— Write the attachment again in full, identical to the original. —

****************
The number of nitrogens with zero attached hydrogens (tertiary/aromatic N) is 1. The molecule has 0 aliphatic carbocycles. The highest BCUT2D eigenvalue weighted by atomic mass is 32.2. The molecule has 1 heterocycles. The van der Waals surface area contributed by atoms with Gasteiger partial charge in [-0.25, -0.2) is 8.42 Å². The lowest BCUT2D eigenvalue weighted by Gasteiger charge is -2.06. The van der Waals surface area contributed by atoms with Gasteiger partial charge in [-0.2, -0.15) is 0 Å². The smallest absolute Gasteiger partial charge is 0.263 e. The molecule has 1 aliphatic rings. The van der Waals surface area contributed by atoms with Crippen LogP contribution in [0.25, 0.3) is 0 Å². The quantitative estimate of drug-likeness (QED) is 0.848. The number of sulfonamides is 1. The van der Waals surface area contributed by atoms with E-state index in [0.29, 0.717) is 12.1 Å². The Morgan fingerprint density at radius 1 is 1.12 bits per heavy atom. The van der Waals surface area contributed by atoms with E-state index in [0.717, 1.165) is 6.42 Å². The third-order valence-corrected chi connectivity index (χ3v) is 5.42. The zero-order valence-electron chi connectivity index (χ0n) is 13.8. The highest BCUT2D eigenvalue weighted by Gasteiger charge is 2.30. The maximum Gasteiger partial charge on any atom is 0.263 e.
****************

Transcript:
The number of nitrogens with zero attached hydrogens (tertiary/aromatic N) is 1. The molecule has 0 aliphatic carbocycles. The highest BCUT2D eigenvalue weighted by atomic mass is 32.2. The molecule has 1 heterocycles. The van der Waals surface area contributed by atoms with Gasteiger partial charge in [-0.25, -0.2) is 8.42 Å². The lowest BCUT2D eigenvalue weighted by Gasteiger charge is -2.06. The van der Waals surface area contributed by atoms with Gasteiger partial charge in [-0.2, -0.15) is 0 Å². The smallest absolute Gasteiger partial charge is 0.263 e. The molecule has 1 aliphatic rings. The van der Waals surface area contributed by atoms with Crippen LogP contribution in [0.25, 0.3) is 0 Å². The quantitative estimate of drug-likeness (QED) is 0.848. The number of sulfonamides is 1. The van der Waals surface area contributed by atoms with E-state index in [0.29, 0.717) is 12.1 Å². The Morgan fingerprint density at radius 1 is 1.12 bits per heavy atom. The van der Waals surface area contributed by atoms with E-state index in [0.717, 1.165) is 6.42 Å². The third-order valence-corrected chi connectivity index (χ3v) is 5.42. The zero-order valence-electron chi connectivity index (χ0n) is 13.8. The highest BCUT2D eigenvalue weighted by Gasteiger charge is 2.30. The maximum Gasteiger partial charge on any atom is 0.263 e.